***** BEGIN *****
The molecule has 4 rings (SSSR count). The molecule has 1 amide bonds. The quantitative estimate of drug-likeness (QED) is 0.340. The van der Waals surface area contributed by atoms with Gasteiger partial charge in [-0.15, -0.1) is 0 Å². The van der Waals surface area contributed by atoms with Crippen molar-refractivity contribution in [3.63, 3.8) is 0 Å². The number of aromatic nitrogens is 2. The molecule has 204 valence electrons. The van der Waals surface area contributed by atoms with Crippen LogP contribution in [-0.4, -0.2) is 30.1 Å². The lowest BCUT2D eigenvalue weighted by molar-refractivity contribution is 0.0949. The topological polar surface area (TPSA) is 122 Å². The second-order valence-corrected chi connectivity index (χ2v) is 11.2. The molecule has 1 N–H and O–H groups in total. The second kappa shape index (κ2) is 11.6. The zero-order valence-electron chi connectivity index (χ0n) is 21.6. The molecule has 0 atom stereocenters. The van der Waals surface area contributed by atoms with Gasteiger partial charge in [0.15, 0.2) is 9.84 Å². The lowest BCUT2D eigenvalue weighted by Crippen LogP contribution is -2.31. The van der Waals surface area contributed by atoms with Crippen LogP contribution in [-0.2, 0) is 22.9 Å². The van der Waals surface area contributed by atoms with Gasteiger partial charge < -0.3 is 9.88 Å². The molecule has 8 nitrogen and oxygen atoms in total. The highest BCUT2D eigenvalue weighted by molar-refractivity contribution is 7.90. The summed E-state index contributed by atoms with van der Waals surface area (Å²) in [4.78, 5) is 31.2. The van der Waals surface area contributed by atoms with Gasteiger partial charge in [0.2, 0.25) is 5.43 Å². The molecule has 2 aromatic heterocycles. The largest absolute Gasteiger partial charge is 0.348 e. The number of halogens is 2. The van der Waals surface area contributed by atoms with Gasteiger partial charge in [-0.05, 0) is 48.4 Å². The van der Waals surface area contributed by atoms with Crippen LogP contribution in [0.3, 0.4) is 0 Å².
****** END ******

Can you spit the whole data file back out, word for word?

The molecule has 4 rings (SSSR count). The molecule has 1 amide bonds. The quantitative estimate of drug-likeness (QED) is 0.340. The van der Waals surface area contributed by atoms with Gasteiger partial charge in [-0.15, -0.1) is 0 Å². The van der Waals surface area contributed by atoms with Crippen molar-refractivity contribution in [3.63, 3.8) is 0 Å². The number of aromatic nitrogens is 2. The molecule has 204 valence electrons. The van der Waals surface area contributed by atoms with Crippen LogP contribution in [-0.4, -0.2) is 30.1 Å². The lowest BCUT2D eigenvalue weighted by molar-refractivity contribution is 0.0949. The topological polar surface area (TPSA) is 122 Å². The second-order valence-corrected chi connectivity index (χ2v) is 11.2. The molecule has 1 N–H and O–H groups in total. The second kappa shape index (κ2) is 11.6. The zero-order valence-electron chi connectivity index (χ0n) is 21.6. The molecule has 0 atom stereocenters. The van der Waals surface area contributed by atoms with Gasteiger partial charge in [0.15, 0.2) is 9.84 Å². The lowest BCUT2D eigenvalue weighted by Crippen LogP contribution is -2.31. The van der Waals surface area contributed by atoms with Crippen LogP contribution in [-0.2, 0) is 22.9 Å². The van der Waals surface area contributed by atoms with Gasteiger partial charge < -0.3 is 9.88 Å². The molecule has 8 nitrogen and oxygen atoms in total. The highest BCUT2D eigenvalue weighted by molar-refractivity contribution is 7.90. The summed E-state index contributed by atoms with van der Waals surface area (Å²) in [4.78, 5) is 31.2. The van der Waals surface area contributed by atoms with Gasteiger partial charge in [0.2, 0.25) is 5.43 Å². The molecule has 2 aromatic heterocycles. The largest absolute Gasteiger partial charge is 0.348 e. The number of halogens is 2. The van der Waals surface area contributed by atoms with Gasteiger partial charge in [-0.05, 0) is 48.4 Å². The van der Waals surface area contributed by atoms with Crippen LogP contribution in [0.3, 0.4) is 0 Å².